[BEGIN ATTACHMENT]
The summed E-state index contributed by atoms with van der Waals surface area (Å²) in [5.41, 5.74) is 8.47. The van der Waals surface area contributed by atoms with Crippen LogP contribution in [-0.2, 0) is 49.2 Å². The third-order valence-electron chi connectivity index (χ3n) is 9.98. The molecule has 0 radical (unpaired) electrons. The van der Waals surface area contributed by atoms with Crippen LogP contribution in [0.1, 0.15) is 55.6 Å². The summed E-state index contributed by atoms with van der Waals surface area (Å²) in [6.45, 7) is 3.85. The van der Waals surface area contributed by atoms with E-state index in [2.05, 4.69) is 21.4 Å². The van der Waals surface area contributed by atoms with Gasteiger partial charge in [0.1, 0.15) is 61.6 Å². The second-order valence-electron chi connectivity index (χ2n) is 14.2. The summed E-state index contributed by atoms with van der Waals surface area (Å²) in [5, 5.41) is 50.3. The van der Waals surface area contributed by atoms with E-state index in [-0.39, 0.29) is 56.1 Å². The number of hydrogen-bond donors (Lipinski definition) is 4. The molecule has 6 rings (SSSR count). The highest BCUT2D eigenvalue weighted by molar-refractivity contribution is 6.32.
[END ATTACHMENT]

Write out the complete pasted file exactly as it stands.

The summed E-state index contributed by atoms with van der Waals surface area (Å²) in [5.41, 5.74) is 8.47. The van der Waals surface area contributed by atoms with Crippen LogP contribution in [-0.2, 0) is 49.2 Å². The third-order valence-electron chi connectivity index (χ3n) is 9.98. The molecule has 0 radical (unpaired) electrons. The van der Waals surface area contributed by atoms with Crippen LogP contribution in [0.1, 0.15) is 55.6 Å². The summed E-state index contributed by atoms with van der Waals surface area (Å²) in [6.45, 7) is 3.85. The van der Waals surface area contributed by atoms with E-state index in [2.05, 4.69) is 21.4 Å². The van der Waals surface area contributed by atoms with Gasteiger partial charge in [0.1, 0.15) is 61.6 Å². The second-order valence-electron chi connectivity index (χ2n) is 14.2. The summed E-state index contributed by atoms with van der Waals surface area (Å²) in [5, 5.41) is 50.3. The van der Waals surface area contributed by atoms with E-state index in [-0.39, 0.29) is 56.1 Å². The number of hydrogen-bond donors (Lipinski definition) is 4. The molecule has 6 rings (SSSR count). The highest BCUT2D eigenvalue weighted by molar-refractivity contribution is 6.32.